The 37-year-old also booked a session with The Pin-up Rebels recently, but unlike most clients, who shoot in various states of undress, Nurul chose to stick to her modest wear, including her headscarf.
She doesn’t think her choice of outfit detracts from what she feels is the true meaning of boudoir photography.
“‘Boudoir’ literally means bedroom, so it’s about accepting and loving your body and who you are. It’s about embracing yourself and the stories that your body tells, like the stories of your pregnancy and weight gain or weight loss, and the stories of your scars,” said Nurul.
“To me, this shoot is about feeling sexy and comfortable where I am. And you can be comfortable in lingerie or you can be comfortable in your pyjamas,” she added.
Like Tan, Nurul aspired to reconnect with her identity – one she felt she had lost to motherhood.
“I wanted something for myself. I used to be my own person before I became a full-time mum. A boudoir shoot seemed the perfect way to just be myself and capture the essence of my world,” she told CNA Women.
She had told Cliffe she “didn’t want just a photo shoot because I could do that with a camera timer”, so the two sat down to an interview where Cliffe learned what Nurul wanted to “memorialise” – what she missed about her “old life” and the things she wished she had time to do today.
“I told her I wanted photos that showed me in my element, having a cup of coffee or just lying down doing nothing because quiet time is so precious when you have three kids, two of whom have special needs. These are the moments that matter to me and I wanted them to be captured,” said Nurul.
In one shot, she is sprawled across the bed in satin pyjamas bearing a bold hibiscus print. She’s smiling at the camera and holding a vintage-looking book. And she is showing almost no skin.
She told CNA Women she is happy to have been able to play a part in redefining the art form.
“Women who need to have their head covered for medical or religious reasons or those that aren’t comfortable with wearing just lingerie, can do this too. I had asked Mary not to shoot from angles that might compromise my modesty and as you can see in the photos, she was amazing at showing me off in a manner that was natural – as if I were in my own bedroom,” she said.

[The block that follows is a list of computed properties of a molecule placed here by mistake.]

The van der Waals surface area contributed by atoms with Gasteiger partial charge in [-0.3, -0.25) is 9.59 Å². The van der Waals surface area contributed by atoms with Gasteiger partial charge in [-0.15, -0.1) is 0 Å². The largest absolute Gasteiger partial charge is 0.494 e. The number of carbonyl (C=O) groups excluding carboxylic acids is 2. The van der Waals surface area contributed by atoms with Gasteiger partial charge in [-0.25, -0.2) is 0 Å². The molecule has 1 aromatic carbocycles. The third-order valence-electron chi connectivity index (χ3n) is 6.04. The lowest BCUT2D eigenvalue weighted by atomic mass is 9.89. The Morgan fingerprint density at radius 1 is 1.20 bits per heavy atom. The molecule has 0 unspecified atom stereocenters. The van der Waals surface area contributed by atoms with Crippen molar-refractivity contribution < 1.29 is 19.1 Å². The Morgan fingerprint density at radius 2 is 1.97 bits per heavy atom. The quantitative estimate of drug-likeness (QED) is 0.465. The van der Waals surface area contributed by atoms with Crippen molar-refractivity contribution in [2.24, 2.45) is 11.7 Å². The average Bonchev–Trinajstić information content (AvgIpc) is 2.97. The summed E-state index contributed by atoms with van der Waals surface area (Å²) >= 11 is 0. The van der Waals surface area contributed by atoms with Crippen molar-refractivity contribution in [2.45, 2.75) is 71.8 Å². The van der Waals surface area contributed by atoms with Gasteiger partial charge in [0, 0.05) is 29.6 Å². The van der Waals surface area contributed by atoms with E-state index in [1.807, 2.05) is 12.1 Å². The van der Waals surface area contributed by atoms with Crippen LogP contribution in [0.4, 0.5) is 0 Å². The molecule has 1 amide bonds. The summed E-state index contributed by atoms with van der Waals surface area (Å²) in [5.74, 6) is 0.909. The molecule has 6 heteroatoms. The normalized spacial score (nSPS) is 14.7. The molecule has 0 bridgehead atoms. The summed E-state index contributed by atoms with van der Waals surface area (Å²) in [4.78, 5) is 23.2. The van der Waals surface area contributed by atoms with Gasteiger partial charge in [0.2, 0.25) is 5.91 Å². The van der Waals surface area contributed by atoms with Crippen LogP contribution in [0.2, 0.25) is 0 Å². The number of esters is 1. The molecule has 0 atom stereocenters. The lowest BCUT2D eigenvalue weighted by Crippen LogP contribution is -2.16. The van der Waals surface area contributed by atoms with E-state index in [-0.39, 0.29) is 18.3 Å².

Cliffe, who began studying photography more deeply after taking a photojournalism module as a mass communication student at Ngee Ann Polytechnic, has shot for more than 70 clients in Singapore since starting her boutique boudoir photography studio in 2019.
Her clientele is extremely diverse, she said, among them an ex-refugee, a former sex worker, students, homemakers and CEOs.
“The one thing they all seek? Their ‘home’. They want to feel safe, seen and heard. They want the familiar comfort that allows them to be unapologetically themselves and accepting of who they are.
“Some clients are on a healing journey, some are trying to forgive themselves, some want to embrace who they are in the moment and some want to celebrate a milestone or simply the fact that they exist,” she told CNA Women.
“Couples do it because it’s an unconventional way of expressing their love for each other. And they learn so much about each other (in the process),” she added.
Cliffe herself benefits from the healing nature of her work. After having watched her sister suffer from depression and attempt suicide, the 37-year-old determined she wanted to make a living doing “meaningful work” that involved her passion for photography.
In fact, she specifically used the phrase “meaningful photography that helps people” when trawling the Internet for ideas, which led her to boudoir photography.
“I feel honoured that my clients trust me and feel safe to be themselves. They are placing their self-esteem and confidence in my hands. It’s exciting to be able to help them reignite that confidence.